Metabolic Materials and Self-Repairing Architecture

Traditional building materials are generally harvested or mined from the earth, using massive amounts of energy in acquisition, transport, and assembly. The materials that encompass the structure of a building, whether it is wood, steel, or stone, are dead and susceptible to forces of nature like decay and erosion. Materials are becoming more difficult to obtain and build, making construction unsustainable. But by studying nature, we may be able to change all of this.
Nature has been building structures using sustainable energy through natural processes for millions of years. One technology that strives to mimic nature are metabolic materials. Metabolic materials utilize a set of naturally occurring chemical reactions to absorb or produce energy. They do this when exposed to different elements or chemicals such as water or carbon. By using their metabolisms through a non-biological process, they are then able to reorganize themselves. A specific type of a metabolic material that is able to sense its environment and make changes based on chemical input is called a protocell. These protocells can be chemically programmed to do certain things and generate certain outcomes. Protocells can be engineered to produce carbonate, much like that of a clamshell, and if damaged, can be chemically altered to repair the damage.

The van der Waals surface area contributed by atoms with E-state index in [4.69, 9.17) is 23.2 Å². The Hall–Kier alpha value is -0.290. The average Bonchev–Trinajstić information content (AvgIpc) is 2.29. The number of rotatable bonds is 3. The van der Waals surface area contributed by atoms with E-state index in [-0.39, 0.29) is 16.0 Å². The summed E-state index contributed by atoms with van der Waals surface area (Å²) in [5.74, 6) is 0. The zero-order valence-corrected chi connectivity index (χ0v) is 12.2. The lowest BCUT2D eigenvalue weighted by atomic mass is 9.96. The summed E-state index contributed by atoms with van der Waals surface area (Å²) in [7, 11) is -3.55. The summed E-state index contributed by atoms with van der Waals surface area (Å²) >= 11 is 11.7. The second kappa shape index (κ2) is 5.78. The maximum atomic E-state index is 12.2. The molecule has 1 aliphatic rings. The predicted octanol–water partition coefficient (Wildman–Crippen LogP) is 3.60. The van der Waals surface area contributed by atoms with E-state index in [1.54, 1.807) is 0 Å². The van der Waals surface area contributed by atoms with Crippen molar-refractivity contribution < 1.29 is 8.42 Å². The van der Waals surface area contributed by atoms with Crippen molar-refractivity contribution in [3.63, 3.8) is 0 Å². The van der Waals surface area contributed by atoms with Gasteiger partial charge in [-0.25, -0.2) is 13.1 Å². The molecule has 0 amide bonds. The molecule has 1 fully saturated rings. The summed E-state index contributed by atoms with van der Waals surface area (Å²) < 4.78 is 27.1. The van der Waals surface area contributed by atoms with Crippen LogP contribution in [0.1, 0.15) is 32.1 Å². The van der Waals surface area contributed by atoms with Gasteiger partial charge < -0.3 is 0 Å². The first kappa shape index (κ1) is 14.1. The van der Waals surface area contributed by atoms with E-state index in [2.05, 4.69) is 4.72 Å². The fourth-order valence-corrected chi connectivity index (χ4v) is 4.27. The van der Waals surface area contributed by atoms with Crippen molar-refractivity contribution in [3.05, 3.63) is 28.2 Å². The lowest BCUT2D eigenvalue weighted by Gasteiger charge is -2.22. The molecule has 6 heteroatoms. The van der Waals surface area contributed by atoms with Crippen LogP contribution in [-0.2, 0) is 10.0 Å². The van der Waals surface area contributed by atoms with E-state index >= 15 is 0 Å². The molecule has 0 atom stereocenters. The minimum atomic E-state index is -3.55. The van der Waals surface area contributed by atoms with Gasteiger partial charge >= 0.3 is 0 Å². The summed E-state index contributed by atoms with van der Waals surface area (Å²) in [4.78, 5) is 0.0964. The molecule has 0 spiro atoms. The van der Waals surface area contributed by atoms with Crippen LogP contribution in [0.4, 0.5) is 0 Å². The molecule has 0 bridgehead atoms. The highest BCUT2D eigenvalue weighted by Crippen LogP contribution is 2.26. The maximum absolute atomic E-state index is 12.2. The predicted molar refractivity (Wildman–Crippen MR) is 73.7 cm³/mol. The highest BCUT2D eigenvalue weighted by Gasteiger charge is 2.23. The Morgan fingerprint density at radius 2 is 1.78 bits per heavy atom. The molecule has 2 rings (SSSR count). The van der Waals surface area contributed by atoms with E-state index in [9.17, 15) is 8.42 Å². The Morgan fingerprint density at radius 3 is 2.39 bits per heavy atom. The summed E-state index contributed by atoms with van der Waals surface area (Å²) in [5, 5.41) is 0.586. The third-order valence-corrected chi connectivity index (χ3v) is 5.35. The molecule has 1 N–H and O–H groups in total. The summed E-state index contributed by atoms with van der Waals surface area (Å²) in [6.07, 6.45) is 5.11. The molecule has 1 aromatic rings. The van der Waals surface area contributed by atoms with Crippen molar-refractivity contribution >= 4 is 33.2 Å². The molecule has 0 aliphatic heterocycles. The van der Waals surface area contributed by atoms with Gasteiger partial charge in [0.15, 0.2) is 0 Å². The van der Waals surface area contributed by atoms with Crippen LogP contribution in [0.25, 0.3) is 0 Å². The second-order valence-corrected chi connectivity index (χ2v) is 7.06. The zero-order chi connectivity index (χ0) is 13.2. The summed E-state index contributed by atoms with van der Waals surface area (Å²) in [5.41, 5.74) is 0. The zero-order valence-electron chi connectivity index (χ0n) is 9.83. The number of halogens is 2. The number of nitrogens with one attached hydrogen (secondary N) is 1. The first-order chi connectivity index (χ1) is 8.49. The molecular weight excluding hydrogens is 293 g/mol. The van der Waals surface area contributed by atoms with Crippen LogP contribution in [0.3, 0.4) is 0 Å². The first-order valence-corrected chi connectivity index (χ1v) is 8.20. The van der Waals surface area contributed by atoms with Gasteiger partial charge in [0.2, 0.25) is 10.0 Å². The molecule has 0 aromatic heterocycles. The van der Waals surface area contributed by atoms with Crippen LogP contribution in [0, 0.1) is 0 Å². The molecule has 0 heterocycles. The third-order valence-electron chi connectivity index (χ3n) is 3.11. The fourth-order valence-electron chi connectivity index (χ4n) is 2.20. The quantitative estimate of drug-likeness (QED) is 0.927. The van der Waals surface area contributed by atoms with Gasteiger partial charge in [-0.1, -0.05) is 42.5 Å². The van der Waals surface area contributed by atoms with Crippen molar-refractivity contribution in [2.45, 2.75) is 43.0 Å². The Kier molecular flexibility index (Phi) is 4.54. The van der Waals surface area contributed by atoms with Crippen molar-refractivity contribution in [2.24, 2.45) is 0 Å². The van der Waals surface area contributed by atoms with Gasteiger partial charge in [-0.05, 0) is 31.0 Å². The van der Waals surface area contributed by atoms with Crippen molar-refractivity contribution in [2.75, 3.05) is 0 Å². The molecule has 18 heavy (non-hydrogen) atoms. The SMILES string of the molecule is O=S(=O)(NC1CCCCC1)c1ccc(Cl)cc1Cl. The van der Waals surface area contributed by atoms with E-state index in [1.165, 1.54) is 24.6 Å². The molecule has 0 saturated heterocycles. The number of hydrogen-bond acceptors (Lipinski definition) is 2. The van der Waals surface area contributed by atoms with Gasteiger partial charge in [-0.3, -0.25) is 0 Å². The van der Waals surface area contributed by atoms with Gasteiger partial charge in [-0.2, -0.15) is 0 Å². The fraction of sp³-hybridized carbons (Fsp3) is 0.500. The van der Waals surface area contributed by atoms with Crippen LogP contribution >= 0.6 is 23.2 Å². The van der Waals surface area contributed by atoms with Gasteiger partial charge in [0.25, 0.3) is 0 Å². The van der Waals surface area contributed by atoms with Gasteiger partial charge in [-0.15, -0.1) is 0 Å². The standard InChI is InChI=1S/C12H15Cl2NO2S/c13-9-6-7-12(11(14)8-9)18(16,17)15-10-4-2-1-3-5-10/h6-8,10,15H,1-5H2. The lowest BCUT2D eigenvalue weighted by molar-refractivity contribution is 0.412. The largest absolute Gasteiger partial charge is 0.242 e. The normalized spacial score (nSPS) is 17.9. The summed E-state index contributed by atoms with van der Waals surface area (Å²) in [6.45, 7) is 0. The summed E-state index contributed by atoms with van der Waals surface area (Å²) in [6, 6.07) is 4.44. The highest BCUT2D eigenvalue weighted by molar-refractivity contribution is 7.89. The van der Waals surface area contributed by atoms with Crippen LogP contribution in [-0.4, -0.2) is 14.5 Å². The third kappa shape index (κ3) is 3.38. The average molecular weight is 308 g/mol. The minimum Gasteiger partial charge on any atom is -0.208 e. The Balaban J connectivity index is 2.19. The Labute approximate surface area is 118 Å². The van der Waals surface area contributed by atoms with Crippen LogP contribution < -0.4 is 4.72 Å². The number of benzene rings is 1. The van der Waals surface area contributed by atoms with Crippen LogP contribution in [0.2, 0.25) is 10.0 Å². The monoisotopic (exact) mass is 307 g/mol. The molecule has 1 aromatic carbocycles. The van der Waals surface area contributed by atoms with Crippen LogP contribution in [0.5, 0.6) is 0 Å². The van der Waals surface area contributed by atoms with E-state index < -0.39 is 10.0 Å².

An architectural example of this could be used in the city of Venice, Italy. The city of Venice was built on wood piles and, as the piles rot, the city is sinking. One of the proposed metabolic materials could help to repair this by generating a type of sustainable reef using protocells that react to water. These protocells would “grow” and harden, spreading out the load of the city. By studying these technologies we can change our build environment from being inert and dead to being alive and active. Rather than fighting nature and separating our buildings from it, we can use nature as a tool and as a way to connect architecture to the earth.


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